Ted Simons: Arizona's housing market is heating up, but the state is now facing a shortage of construction workers. For more we welcome David Jones, president of the Arizona Construction Association. Thank you for being here.
David Jones: Thank you for the invitation.
Ted Simons: What is the state of the construction industry right now, here in Arizona?
David Jones: We suffered greatly. We along with the tourism industry in this state, suffered greatly during the recession. We're now starting to see signs coming back that there's vitality, individuals are going to work, we're starting to see houses being built, lots being purchased for future building. And what we're finding is that we don't have adequate skilled labor work force for construction. Not only here in Arizona, but throughout the country. So it's not a case of going elsewhere in the country to bring people in.
David Jones: Define a skilled construction -- What kind of jobs are we talking about?
David Jones: Individuals that require a specific skill such as plumbers, electricians, brick Mason, carpenters, roofers.
Ted Simons: And we used to have enough of these folks to go around in the salad days, correct?
David Jones: We had enough at the time, but even during the peak there was still a demand because our market was white hot. Arizona led the country as one of the most rapid growing states, so the appetite for construction was huge.
Ted Simons: What happened to those that were here back then? Where did they go?
David Jones: We don't know. We actually don't know. We've lost around 208,000 jobs. And during that period of time, a lot of people have left, where they have gone, we don't know, whether it was neighboring states. But the fact of the matter is, we're finding that they're just not there.
Ted Simons: Career changes for some you think?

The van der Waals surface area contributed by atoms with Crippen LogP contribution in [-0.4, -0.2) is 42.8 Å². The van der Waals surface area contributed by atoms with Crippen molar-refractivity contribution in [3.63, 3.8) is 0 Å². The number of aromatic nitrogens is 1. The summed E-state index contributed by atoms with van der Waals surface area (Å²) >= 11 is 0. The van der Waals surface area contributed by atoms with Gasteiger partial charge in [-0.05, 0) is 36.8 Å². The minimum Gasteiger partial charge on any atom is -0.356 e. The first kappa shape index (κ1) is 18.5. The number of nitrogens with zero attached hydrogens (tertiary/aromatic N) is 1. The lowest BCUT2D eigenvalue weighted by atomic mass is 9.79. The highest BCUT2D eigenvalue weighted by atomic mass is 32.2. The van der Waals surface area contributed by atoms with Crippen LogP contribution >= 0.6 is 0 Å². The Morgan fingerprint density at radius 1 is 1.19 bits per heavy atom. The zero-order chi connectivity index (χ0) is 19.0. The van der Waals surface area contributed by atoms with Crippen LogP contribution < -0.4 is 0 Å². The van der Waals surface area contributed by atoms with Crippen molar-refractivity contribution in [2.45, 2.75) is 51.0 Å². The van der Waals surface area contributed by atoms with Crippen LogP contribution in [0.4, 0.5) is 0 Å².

David Jones: Very possibly what we're suspecting is that individuals that have been in construction because it does modulate with opportunities of going up and down, that they've decided to retrain themselves and find other areas to work.
Ted Simons: Impact of SB1070 keeping some away as well I imagine?
David Jones: I've probably been asked that question about 50 times. I don't think it really, Ted, would be fair to say 1070 was exactly the silver bullet. But I think it hit at the same time went into effect at the same time as the recession. And I think the challenge will be for Arizona as we lead the recovery is, how welcome will individuals feel coming back here if they are a Hispanic or Latino?
Ted Simons: With that in mind, how much would immigration reform as we know it help?
David Jones: Well, we think it would help greatly. We're disappointed that we're seeing Congress address the agriculture areas, but the fact is, in this country the average construction worker is 47 years old. 51% of our infrastructure is in need of repair, or replacement. The youth of America is not as interested as previous generations in working with their hands and minds.
Ted Simons: With that in mind, I know some would say the solution if you don't have enough jobs, is to pay a higher wage for those jobs and the people will come. Valid?